I headed down the southern section of hedge which was comparatively alive with birds. Redwings burst out angrily and headed across the bare fields, whilst Bramblings flashed their white arses as they flicked down the hedge in front of me.
Turning right I headed to Booted Gulley, noting a solitary Wheatear in a flock of Redwings in one of the field. I scanned the hedgerows carefully hoping for a lingering Great Grey Shrike, but they had moved on. Booted Gulley was being penned in by a big boom sprayed and was also in a bit of a wind tunnel with the southeasterly blowing out of Brid Bay, so I didn't stay around long. Turning back I got a message saying Andy Hood had found a Bluethroat on the clifftop path. Nice work!
A few minutes later I was regretting not bringing my Scope as I squinted into a grassy field just discerning a big white super and a faint wash of blue. A showy bird, presumably fresh in. Following the path round revealed little else though a solitary Mealy Redpoll confided in me in exactly the same place as a week ago. The same bird or perhaps just the same food source and shelter looks good to more than one bird.
I had a quick peep at the Daurian Shrike showing behind the café, apparently plundering a local wasp nest. A smart big predatory Redstart of a bird. What a great morning it was proving to be, though little in the way of finds!
I worked the front gardens to no avail and then headed for Holmes Gut. Great - the valley was literally alive with birds, with thrushes exploding from the hedge and the willows mostly unseen until my approach sent them rocketing skywards shouting angrily. A few Goldcrests were hovering about in the Gorse. More Redpolls appeared some feeding close by on willowherb heads looking good for Mealies.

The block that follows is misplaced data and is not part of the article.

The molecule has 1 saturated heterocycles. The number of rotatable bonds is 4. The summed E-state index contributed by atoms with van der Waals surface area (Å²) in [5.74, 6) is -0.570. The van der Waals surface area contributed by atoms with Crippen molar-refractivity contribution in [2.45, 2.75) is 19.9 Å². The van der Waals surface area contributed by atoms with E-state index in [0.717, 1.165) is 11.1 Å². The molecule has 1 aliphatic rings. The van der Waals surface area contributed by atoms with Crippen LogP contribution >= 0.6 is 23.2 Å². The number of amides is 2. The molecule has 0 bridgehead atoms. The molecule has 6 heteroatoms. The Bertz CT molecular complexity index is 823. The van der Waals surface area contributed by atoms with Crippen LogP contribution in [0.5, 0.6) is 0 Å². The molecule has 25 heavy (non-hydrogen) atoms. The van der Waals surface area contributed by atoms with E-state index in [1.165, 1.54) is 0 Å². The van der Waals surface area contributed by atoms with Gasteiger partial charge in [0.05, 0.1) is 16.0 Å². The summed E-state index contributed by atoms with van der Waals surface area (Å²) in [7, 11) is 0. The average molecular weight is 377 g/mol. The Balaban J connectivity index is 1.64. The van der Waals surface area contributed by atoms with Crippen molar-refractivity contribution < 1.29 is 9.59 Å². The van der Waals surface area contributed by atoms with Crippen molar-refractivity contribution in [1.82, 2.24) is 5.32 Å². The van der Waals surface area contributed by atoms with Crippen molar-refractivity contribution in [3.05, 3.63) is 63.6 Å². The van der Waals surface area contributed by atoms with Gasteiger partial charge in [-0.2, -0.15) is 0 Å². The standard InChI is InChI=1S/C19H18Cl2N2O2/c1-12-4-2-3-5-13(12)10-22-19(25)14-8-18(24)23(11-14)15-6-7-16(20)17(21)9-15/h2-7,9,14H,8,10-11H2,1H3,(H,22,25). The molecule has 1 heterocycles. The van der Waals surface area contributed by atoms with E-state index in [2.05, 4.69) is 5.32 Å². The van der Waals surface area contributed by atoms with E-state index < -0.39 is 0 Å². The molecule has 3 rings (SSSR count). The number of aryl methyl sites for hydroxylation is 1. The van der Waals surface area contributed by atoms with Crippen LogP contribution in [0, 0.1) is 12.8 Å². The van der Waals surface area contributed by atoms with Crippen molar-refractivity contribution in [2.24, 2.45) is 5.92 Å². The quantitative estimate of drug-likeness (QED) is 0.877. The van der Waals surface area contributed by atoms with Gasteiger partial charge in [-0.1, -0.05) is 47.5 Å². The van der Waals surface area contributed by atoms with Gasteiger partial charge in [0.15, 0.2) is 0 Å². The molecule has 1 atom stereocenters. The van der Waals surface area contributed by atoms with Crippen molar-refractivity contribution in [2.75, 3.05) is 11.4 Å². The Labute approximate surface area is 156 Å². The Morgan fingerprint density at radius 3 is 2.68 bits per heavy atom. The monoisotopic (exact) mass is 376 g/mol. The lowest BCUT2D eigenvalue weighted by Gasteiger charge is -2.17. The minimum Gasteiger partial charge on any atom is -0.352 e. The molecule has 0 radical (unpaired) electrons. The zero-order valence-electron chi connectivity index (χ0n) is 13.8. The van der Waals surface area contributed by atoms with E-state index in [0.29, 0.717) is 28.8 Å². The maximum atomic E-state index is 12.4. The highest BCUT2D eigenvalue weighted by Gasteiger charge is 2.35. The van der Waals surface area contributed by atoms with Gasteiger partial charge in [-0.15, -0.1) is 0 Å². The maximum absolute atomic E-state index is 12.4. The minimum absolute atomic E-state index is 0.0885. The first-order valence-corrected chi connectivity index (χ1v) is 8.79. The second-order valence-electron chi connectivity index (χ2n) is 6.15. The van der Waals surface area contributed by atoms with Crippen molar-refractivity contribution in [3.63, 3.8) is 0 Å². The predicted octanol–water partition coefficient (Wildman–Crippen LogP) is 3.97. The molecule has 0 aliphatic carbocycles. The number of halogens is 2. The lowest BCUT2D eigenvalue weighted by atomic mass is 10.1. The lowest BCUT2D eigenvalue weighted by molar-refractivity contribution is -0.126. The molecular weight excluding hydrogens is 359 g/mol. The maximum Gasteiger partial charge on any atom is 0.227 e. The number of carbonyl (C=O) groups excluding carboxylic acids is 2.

Then a Yellow-brow type warbler popped up. It looked dingy and had me worried for several hours, though with guidance it is just a dull YBW. I spent the next couple of hours on and off trying to get better views of the bird, during which time I added a couple of Blackcaps, a Redstart and Willow Warbler to the day's tally, along with up to six Mealies and hordes of Redwings, a dozen or so Fieldfares and a few Siskins. A great day and despite no big find, the Yellow-brow was a really educational bird. Having seen loads recently, it was amazing how dull light and different conditions can really change the appearance of a seemingly familiar bird. Thanks to the locals who put a bit of effort in trying to help me nail it. Great Stuff! Now to find a real Hume's!
Mystery Birds #1 and #2.
Ok, Bluethroat and Daurian Shrike. Surely much more atmospheric than a frame filler :-)